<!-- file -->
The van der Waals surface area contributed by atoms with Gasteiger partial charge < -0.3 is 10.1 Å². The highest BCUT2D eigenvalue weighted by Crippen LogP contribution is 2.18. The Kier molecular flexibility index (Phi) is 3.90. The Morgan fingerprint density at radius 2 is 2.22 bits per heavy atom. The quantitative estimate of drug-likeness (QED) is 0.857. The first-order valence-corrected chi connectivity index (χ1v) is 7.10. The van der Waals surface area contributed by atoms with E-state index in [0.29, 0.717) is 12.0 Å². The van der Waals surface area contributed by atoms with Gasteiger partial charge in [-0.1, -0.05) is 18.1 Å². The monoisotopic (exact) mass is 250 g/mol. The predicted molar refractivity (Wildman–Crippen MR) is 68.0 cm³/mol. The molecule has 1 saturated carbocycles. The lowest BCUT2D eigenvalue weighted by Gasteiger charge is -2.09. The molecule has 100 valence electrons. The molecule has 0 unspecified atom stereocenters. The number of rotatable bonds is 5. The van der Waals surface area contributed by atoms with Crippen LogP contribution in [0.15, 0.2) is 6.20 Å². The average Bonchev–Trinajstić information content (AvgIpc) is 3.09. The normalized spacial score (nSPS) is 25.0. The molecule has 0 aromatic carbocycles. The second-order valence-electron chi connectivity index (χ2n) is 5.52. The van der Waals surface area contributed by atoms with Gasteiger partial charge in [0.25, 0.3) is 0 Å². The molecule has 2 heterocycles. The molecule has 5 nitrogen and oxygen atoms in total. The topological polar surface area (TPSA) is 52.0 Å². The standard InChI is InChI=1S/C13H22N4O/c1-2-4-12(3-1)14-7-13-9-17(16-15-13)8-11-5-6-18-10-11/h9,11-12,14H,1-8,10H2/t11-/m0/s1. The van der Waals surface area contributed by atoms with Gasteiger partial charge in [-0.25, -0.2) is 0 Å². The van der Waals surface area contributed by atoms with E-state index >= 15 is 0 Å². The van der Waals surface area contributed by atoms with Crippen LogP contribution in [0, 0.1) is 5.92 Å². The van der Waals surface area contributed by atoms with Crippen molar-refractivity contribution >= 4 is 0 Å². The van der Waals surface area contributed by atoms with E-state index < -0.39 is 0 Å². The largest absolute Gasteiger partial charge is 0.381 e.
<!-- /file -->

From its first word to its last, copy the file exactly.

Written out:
The van der Waals surface area contributed by atoms with Gasteiger partial charge < -0.3 is 10.1 Å². The highest BCUT2D eigenvalue weighted by Crippen LogP contribution is 2.18. The Kier molecular flexibility index (Phi) is 3.90. The Morgan fingerprint density at radius 2 is 2.22 bits per heavy atom. The quantitative estimate of drug-likeness (QED) is 0.857. The first-order valence-corrected chi connectivity index (χ1v) is 7.10. The van der Waals surface area contributed by atoms with E-state index in [0.29, 0.717) is 12.0 Å². The van der Waals surface area contributed by atoms with Gasteiger partial charge in [-0.1, -0.05) is 18.1 Å². The monoisotopic (exact) mass is 250 g/mol. The predicted molar refractivity (Wildman–Crippen MR) is 68.0 cm³/mol. The molecule has 1 saturated carbocycles. The lowest BCUT2D eigenvalue weighted by Gasteiger charge is -2.09. The molecule has 100 valence electrons. The molecule has 0 unspecified atom stereocenters. The number of rotatable bonds is 5. The van der Waals surface area contributed by atoms with Crippen LogP contribution in [0.15, 0.2) is 6.20 Å². The average Bonchev–Trinajstić information content (AvgIpc) is 3.09. The normalized spacial score (nSPS) is 25.0. The molecule has 0 aromatic carbocycles. The second-order valence-electron chi connectivity index (χ2n) is 5.52. The van der Waals surface area contributed by atoms with Gasteiger partial charge in [0.25, 0.3) is 0 Å². The molecule has 2 heterocycles. The molecule has 5 nitrogen and oxygen atoms in total. The topological polar surface area (TPSA) is 52.0 Å². The standard InChI is InChI=1S/C13H22N4O/c1-2-4-12(3-1)14-7-13-9-17(16-15-13)8-11-5-6-18-10-11/h9,11-12,14H,1-8,10H2/t11-/m0/s1. The van der Waals surface area contributed by atoms with Gasteiger partial charge in [-0.25, -0.2) is 0 Å². The van der Waals surface area contributed by atoms with E-state index >= 15 is 0 Å². The van der Waals surface area contributed by atoms with Crippen LogP contribution in [0, 0.1) is 5.92 Å². The van der Waals surface area contributed by atoms with Crippen molar-refractivity contribution >= 4 is 0 Å². The van der Waals surface area contributed by atoms with E-state index < -0.39 is 0 Å². The largest absolute Gasteiger partial charge is 0.381 e.